The Allied invasion force included 5,000 ships and landing craft, 11,000 planes, and almost three million allied soldiers, airmen and sailors. Despite such numbers, the location and timing of the invasion was still an enormous gamble. The Nazis fully expected such an invasion, they just didn't know precisely when or where it would be.

Despite the enormous logistics involved, the gamble worked and by the end of June 6, 1944, 156,000 Allied troops were ashore in Normandy. The human cost was also enormous – over 4,900 American troops died on D-Day. That number doubled over the next month as they fought to establish a foothold in northern France.

There were five beach landing zones on the coast of northwestern France, divided among the Allies. They gave each landing zone a name. Canada was responsible for "Juno." Britain was responsible for "Gold" and "Sword." And the U.S. had "Utah" and "Omaha."

The Nazis were dug in with bunkers, machine guns, artillery, mines, barbed wire, and other obstacles to tangle any attempt to come ashore. Of the five beaches, Omaha was by far the most heavily defended. Over 2,500 U.S. soldiers were killed at Omaha – the beach so famously depicted in the opening battle sequence of the 1998 movie, Saving Private Ryan. The real-life assault on Omaha Beach included 34 men in that first wave of attack who came from the same small town of Bedford, Virginia. The first Americans to die on Omaha Beach were the men from Bedford.

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America has a national D-Day Memorial, but many people don't know about it.

America has a national D-Day Memorial, but many people don't know about it. Maybe that's because it wasn't a government project and it's not in Washington DC. It was initiated and financed by veterans and private citizens. It's tucked away in the foothills of the Blue Ridge Mountains, in the small town of Bedford, Virginia. Why is the memorial for one of the most famous days in modern world history in such a tiny town? Because, as a proportion of its population of just 3,200 at the time, no community in the U.S. sacrificed more men on D-Day than Bedford.

There were 34 men in Company A from Bedford. Of those thirty-four, 23 died in the first wave of attacks. Six weeks after D-Day, the town's young telegraph operator was overwhelmed when news of many of the first deaths clattered across the Western Union line on the same day. Name after name of men and families that she knew well. There were so many at once that she had to enlist the help of customers in the pharmacy's soda shop to help deliver them all.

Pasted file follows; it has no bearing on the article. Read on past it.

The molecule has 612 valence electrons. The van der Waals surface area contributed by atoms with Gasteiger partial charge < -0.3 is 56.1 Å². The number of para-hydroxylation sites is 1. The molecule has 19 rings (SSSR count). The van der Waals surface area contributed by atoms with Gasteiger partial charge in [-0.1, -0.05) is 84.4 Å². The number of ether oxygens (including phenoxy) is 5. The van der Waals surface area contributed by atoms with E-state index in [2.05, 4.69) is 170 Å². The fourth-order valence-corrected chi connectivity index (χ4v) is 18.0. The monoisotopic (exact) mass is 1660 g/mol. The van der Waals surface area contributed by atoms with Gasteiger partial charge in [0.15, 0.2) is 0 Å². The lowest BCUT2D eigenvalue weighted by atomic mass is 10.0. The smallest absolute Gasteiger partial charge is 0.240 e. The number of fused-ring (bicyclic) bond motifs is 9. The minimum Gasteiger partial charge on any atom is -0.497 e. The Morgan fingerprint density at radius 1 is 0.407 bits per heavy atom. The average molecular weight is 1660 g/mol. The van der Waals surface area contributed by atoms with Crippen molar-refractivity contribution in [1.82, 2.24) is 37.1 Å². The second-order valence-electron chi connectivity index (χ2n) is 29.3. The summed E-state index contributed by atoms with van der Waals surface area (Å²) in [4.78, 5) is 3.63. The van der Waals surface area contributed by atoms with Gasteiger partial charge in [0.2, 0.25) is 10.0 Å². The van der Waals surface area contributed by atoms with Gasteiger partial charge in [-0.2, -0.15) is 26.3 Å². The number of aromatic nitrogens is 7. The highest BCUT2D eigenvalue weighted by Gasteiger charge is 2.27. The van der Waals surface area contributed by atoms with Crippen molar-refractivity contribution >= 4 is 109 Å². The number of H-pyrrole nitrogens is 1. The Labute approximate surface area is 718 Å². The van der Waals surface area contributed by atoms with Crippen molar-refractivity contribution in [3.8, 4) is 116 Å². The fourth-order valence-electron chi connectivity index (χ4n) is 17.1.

Among those killed in action were brothers Bedford and Raymond Hoback. Bedford was the rambunctious older brother with a fiancée back home that he couldn't wait to return to. Raymond was the quieter, more disciplined younger brother who could often be found reading his Bible. He fell in love with a British woman during his two years in England training for D-Day. Like in that opening sequence of Saving Private Ryan, Bedford and Raymond barely made it down the ramp of their Higgins Boat in the swarm of bullets and hot steel before they were cut down in the wet sand.

Bedford and Raymond Hoback's mother, Macie, learned of both their deaths from two separate telegrams, the first on a Sunday morning, the second the following day. Their younger sister, Lucille, remembered her mother's devastation, and her father walking out to the barn to cry.

The day after D-Day, the killing field of Omaha Beach was already transforming into the massive supply port that would help fuel the American drive all the way to Berlin over the next year. A soldier from West Virginia was walking along the beach when he saw something jutting out of the sand. He reached down and pulled it out. He was surprised to find it was a Bible. The inside cover was inscribed with: "Raymond S. Hoback, from mother, Christmas, 1938." The soldier wrote a letter and mailed it with the Bible to Raymond's mother. That Bible, which likely tumbled from Raymond's pack when he fell on D-Day, became Macie Hoback's most cherished possession – the only personal belonging of her son that was ever returned.

Of the 23 Bedford men who died on Omaha Beach, eleven were laid to rest in the American cemetery in Normandy.